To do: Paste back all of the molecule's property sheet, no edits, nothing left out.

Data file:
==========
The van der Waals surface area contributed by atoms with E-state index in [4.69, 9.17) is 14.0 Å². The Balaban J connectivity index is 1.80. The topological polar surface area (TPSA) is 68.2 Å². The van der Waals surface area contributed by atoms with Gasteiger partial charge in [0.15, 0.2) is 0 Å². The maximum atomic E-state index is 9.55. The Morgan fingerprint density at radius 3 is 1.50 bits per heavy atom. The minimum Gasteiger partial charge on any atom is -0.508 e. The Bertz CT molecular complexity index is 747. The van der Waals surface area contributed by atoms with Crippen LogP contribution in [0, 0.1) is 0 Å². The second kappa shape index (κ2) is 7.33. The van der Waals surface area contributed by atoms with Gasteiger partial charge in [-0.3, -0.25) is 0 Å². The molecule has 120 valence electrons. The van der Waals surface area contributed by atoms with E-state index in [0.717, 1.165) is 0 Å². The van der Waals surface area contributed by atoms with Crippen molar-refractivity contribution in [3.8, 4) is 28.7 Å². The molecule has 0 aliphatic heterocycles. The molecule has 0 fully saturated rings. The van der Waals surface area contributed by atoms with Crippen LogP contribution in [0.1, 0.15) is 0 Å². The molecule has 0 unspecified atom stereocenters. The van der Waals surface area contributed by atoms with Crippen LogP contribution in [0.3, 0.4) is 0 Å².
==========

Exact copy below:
The van der Waals surface area contributed by atoms with E-state index in [4.69, 9.17) is 14.0 Å². The Balaban J connectivity index is 1.80. The topological polar surface area (TPSA) is 68.2 Å². The van der Waals surface area contributed by atoms with Gasteiger partial charge in [0.15, 0.2) is 0 Å². The maximum atomic E-state index is 9.55. The Morgan fingerprint density at radius 3 is 1.50 bits per heavy atom. The minimum Gasteiger partial charge on any atom is -0.508 e. The Bertz CT molecular complexity index is 747. The van der Waals surface area contributed by atoms with Crippen LogP contribution in [0, 0.1) is 0 Å². The second kappa shape index (κ2) is 7.33. The van der Waals surface area contributed by atoms with Gasteiger partial charge in [-0.3, -0.25) is 0 Å². The molecule has 120 valence electrons. The van der Waals surface area contributed by atoms with E-state index in [0.717, 1.165) is 0 Å². The van der Waals surface area contributed by atoms with Crippen molar-refractivity contribution in [3.8, 4) is 28.7 Å². The molecule has 0 aliphatic heterocycles. The molecule has 0 fully saturated rings. The van der Waals surface area contributed by atoms with Crippen LogP contribution in [0.1, 0.15) is 0 Å². The molecule has 0 unspecified atom stereocenters. The van der Waals surface area contributed by atoms with Crippen LogP contribution in [0.3, 0.4) is 0 Å².